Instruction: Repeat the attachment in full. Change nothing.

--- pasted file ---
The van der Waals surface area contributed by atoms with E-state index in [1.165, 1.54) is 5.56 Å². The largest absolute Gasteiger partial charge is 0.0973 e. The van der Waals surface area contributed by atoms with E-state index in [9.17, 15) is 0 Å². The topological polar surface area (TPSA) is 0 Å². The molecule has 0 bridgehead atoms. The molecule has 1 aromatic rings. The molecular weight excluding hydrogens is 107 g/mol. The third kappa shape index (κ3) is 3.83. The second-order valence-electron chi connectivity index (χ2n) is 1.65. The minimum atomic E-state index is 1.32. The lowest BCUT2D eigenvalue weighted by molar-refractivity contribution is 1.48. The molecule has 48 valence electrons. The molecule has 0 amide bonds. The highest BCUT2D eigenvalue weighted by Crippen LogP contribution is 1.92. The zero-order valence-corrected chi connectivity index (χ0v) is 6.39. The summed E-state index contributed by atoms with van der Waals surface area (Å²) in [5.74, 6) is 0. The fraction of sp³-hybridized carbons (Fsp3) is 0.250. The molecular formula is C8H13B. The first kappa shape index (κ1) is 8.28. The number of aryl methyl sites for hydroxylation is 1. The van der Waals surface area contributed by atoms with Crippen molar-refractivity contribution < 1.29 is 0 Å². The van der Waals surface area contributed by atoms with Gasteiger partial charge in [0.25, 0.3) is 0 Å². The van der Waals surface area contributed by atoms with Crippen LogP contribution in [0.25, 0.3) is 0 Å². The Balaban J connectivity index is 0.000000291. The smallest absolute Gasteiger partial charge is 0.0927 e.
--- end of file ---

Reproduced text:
The van der Waals surface area contributed by atoms with E-state index in [1.165, 1.54) is 5.56 Å². The largest absolute Gasteiger partial charge is 0.0973 e. The van der Waals surface area contributed by atoms with E-state index in [9.17, 15) is 0 Å². The topological polar surface area (TPSA) is 0 Å². The molecule has 0 bridgehead atoms. The molecule has 1 aromatic rings. The molecular weight excluding hydrogens is 107 g/mol. The third kappa shape index (κ3) is 3.83. The second-order valence-electron chi connectivity index (χ2n) is 1.65. The minimum atomic E-state index is 1.32. The lowest BCUT2D eigenvalue weighted by molar-refractivity contribution is 1.48. The molecule has 48 valence electrons. The molecule has 0 amide bonds. The highest BCUT2D eigenvalue weighted by Crippen LogP contribution is 1.92. The zero-order valence-corrected chi connectivity index (χ0v) is 6.39. The summed E-state index contributed by atoms with van der Waals surface area (Å²) in [5.74, 6) is 0. The fraction of sp³-hybridized carbons (Fsp3) is 0.250. The molecular formula is C8H13B. The first kappa shape index (κ1) is 8.28. The number of aryl methyl sites for hydroxylation is 1. The van der Waals surface area contributed by atoms with Crippen molar-refractivity contribution < 1.29 is 0 Å². The van der Waals surface area contributed by atoms with Gasteiger partial charge in [0.25, 0.3) is 0 Å². The van der Waals surface area contributed by atoms with Crippen LogP contribution in [0.25, 0.3) is 0 Å². The Balaban J connectivity index is 0.000000291. The smallest absolute Gasteiger partial charge is 0.0927 e.